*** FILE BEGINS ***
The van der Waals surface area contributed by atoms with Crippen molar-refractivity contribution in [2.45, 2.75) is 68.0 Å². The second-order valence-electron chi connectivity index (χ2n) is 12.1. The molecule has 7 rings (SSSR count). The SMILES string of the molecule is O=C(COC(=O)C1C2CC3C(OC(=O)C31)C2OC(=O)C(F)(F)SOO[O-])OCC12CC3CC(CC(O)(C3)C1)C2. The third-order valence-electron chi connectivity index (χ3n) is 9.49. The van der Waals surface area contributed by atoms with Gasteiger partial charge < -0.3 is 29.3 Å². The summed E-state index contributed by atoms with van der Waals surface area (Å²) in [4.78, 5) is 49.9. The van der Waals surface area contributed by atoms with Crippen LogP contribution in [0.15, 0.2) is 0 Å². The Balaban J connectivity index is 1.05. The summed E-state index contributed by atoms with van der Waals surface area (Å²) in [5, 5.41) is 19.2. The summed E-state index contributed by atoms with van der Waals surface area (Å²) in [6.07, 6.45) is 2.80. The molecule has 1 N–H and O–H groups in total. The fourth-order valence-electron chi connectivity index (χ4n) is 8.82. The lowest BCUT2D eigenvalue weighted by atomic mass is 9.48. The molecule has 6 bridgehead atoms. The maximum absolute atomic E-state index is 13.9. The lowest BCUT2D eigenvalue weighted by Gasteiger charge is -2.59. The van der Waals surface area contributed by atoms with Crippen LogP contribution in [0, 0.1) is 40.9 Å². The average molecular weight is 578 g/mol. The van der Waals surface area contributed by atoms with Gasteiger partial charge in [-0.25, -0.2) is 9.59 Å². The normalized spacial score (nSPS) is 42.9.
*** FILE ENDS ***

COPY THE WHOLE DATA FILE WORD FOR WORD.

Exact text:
The van der Waals surface area contributed by atoms with Crippen molar-refractivity contribution in [2.45, 2.75) is 68.0 Å². The second-order valence-electron chi connectivity index (χ2n) is 12.1. The molecule has 7 rings (SSSR count). The SMILES string of the molecule is O=C(COC(=O)C1C2CC3C(OC(=O)C31)C2OC(=O)C(F)(F)SOO[O-])OCC12CC3CC(CC(O)(C3)C1)C2. The third-order valence-electron chi connectivity index (χ3n) is 9.49. The van der Waals surface area contributed by atoms with Gasteiger partial charge < -0.3 is 29.3 Å². The summed E-state index contributed by atoms with van der Waals surface area (Å²) in [4.78, 5) is 49.9. The van der Waals surface area contributed by atoms with Crippen LogP contribution in [0.15, 0.2) is 0 Å². The Balaban J connectivity index is 1.05. The summed E-state index contributed by atoms with van der Waals surface area (Å²) in [5, 5.41) is 19.2. The summed E-state index contributed by atoms with van der Waals surface area (Å²) in [6.07, 6.45) is 2.80. The molecule has 1 N–H and O–H groups in total. The fourth-order valence-electron chi connectivity index (χ4n) is 8.82. The lowest BCUT2D eigenvalue weighted by atomic mass is 9.48. The molecule has 6 bridgehead atoms. The maximum absolute atomic E-state index is 13.9. The lowest BCUT2D eigenvalue weighted by Gasteiger charge is -2.59. The van der Waals surface area contributed by atoms with Crippen LogP contribution in [0, 0.1) is 40.9 Å². The average molecular weight is 578 g/mol. The van der Waals surface area contributed by atoms with Gasteiger partial charge in [-0.25, -0.2) is 9.59 Å². The normalized spacial score (nSPS) is 42.9.